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Driving under the influence of alcohol, drunk driving, drinking and driving (American or Canadian English), or drink-driving (Australian, Irish, British or New Zealand English), is the act of operating a motor vehicle (and sometimes a bicycle or similar human-powered vehicle) after having consumed alcohol (ethanol) or other drugs, to the degree that mental and motor skills are impaired.
In addition to driving under the influence of alcohol and driving under the influence of other drugs, a third "DUI" offense consists of driving under the combined influence of alcohol and other drugs. The drugs causing or contributing to the impairment need not be illegal, but can consist of lawfully prescribed or over-the-counter medication. Anti-drunk-driving advertising campaigns have aimed to raise awareness of the legal situation and the dangers of driving while intoxicated. Drunk-driving is responsible for a large number of deaths, injuries, damage and accidents every year. In most international jurisdictions, anyone who is convicted of injuring or killing someone while under the influence of alcohol or drugs can be heavily fined, as in France, in addition to being given a lengthy prison sentence.
The specific criminal offense may be called, depending on the jurisdiction, driving while intoxicated (DWI), driving while impaired (also DWI), operating while intoxicated (OWI), operating a motor vehicle while intoxicated (OMVI), driving under the influence [of alcohol or other drugs] (DUI), driving under the combined influence of alcohol and/or other drugs, driving under the influence per se or drunk in charge [of a vehicle]. Such laws may also apply to boating (as in Canada), piloting aircraft, and even bicycling in some states such as California.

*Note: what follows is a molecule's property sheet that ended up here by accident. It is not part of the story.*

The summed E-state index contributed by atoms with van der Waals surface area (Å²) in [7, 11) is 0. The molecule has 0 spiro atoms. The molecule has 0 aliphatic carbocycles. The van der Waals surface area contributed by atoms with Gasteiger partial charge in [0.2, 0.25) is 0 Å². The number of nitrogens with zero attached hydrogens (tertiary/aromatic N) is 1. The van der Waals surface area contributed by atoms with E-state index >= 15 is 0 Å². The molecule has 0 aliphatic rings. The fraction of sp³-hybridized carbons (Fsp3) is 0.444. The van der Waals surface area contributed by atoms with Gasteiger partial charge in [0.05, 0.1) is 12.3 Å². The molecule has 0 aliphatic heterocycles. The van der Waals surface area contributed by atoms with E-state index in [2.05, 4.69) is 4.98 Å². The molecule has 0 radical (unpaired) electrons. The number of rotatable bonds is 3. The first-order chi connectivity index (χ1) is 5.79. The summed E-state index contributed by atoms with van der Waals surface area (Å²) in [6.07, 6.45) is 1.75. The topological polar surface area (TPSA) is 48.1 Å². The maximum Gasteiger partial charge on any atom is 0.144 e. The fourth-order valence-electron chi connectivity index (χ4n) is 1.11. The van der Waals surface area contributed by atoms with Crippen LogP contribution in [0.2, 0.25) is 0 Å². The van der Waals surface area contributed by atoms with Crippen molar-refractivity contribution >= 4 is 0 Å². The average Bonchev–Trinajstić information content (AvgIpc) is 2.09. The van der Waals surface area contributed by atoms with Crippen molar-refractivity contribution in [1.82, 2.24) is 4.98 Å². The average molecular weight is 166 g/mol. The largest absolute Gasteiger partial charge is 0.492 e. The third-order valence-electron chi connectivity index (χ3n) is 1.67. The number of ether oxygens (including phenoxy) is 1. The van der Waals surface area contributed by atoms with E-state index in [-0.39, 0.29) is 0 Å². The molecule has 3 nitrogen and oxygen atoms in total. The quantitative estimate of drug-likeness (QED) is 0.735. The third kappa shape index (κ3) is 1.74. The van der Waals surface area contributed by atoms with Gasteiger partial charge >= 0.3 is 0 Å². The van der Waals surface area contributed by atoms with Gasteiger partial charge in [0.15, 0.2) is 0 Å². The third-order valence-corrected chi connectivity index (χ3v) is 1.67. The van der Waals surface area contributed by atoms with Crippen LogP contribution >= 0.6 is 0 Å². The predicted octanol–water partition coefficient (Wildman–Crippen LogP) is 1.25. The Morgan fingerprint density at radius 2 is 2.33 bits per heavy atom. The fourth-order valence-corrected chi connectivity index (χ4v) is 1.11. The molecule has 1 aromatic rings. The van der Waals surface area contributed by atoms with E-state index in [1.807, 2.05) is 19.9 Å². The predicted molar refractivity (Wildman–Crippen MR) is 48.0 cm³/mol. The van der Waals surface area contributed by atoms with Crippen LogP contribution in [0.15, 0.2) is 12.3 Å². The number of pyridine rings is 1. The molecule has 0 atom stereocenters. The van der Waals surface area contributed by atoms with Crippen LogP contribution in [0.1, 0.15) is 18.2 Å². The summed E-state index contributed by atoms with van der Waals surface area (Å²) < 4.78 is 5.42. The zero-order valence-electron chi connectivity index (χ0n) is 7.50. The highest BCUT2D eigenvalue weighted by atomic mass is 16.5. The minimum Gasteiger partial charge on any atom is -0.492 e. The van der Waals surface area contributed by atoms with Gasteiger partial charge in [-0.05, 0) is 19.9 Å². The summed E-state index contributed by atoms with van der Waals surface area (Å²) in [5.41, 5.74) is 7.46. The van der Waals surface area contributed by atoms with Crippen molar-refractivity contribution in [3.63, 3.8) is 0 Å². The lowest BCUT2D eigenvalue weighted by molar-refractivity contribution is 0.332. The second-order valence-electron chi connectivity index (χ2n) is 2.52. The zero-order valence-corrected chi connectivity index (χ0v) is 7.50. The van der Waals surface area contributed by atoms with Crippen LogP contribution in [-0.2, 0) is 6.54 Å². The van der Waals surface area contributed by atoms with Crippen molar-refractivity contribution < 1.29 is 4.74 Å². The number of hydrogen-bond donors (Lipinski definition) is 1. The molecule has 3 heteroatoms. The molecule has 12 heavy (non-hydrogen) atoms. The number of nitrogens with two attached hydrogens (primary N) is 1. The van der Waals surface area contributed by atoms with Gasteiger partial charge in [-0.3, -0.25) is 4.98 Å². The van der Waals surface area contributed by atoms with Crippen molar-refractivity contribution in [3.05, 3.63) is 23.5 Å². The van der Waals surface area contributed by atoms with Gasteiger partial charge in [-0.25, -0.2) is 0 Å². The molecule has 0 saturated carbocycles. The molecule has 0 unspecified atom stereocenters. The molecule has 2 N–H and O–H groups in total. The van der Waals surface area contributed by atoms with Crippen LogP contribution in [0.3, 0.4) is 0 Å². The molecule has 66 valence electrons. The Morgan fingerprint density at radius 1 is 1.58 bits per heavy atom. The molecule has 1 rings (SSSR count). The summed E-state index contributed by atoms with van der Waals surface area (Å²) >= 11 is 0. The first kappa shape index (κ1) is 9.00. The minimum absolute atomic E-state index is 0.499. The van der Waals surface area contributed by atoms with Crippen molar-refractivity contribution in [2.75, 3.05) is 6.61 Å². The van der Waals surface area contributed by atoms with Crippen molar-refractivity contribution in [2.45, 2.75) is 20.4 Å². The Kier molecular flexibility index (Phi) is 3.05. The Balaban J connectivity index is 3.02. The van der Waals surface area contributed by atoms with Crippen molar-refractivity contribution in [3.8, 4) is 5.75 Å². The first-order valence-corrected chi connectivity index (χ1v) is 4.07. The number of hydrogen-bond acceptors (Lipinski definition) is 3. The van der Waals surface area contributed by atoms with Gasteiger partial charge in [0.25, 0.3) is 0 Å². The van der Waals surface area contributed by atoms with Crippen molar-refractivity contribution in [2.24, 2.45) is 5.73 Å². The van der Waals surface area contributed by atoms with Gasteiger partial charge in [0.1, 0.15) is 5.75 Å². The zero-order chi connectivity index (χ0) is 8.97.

Historically, guilt was established by observed driving symptoms, such as weaving; administering field sobriety tests, such as a walking a straight line heel-to-toe or standing on one leg for 30 seconds; and the arresting officer's subjective opinion of impairment. Starting with the introduction in Norway in 1936 of the world’s first per se law which made it an offense to drive with more than a specified amount of alcohol in the body, objective chemical tests have gradually supplemented the earlier purely judgmental ones.
Today's statutes commonly provide for two separate and distinct criminal offenses. The first is the traditional "drunk driving" offense, consisting of driving under the influence of alcohol and/or drugs. Evidence to support this crime generally comes from the officer's observations (erratic driving, slurred speech, unsteady gait, etc.), performance on field sobriety tests, and a legal (and generally rebuttable) presumption of intoxication from a blood alcohol test result over the legal limit. The second offense is the more recent so-called "per se" offense: rather than focusing on impairment the crime consists entirely of having a given blood alcohol content (BAC) at the time of driving, regardless of the individual's tolerance to alcohol. Both offenses may be charged, and the defendant may be convicted of both; if a blood alcohol test result was not obtained, only the traditional "DUI" offense will be charged.
BAC is most conveniently measured as a simple percent of alcohol in the blood by weight. It does not depend on any units of measurement. In Europe it is usually expressed as milligrams of alcohol per 100 millilitres of blood. However, 100 milliliters of blood weighs essentially the same as 100 milliliters of water, which weighs precisely 100 grams. Thus, for all practical purposes, this is the same as the simple dimensionless BAC measured as a percent. Since 2002 it has been illegal in all 50 US states to drive with a BAC that is 0.08% or higher.
Driving while consuming alcohol is generally illegal, though driving after drinking remains legal. In some jurisdictions it is also illegal for an open container of an alcoholic beverage to be in the passenger compartment of a motor vehicle or in some specific area of that compartment.
- Main article: Drunk driving (United States)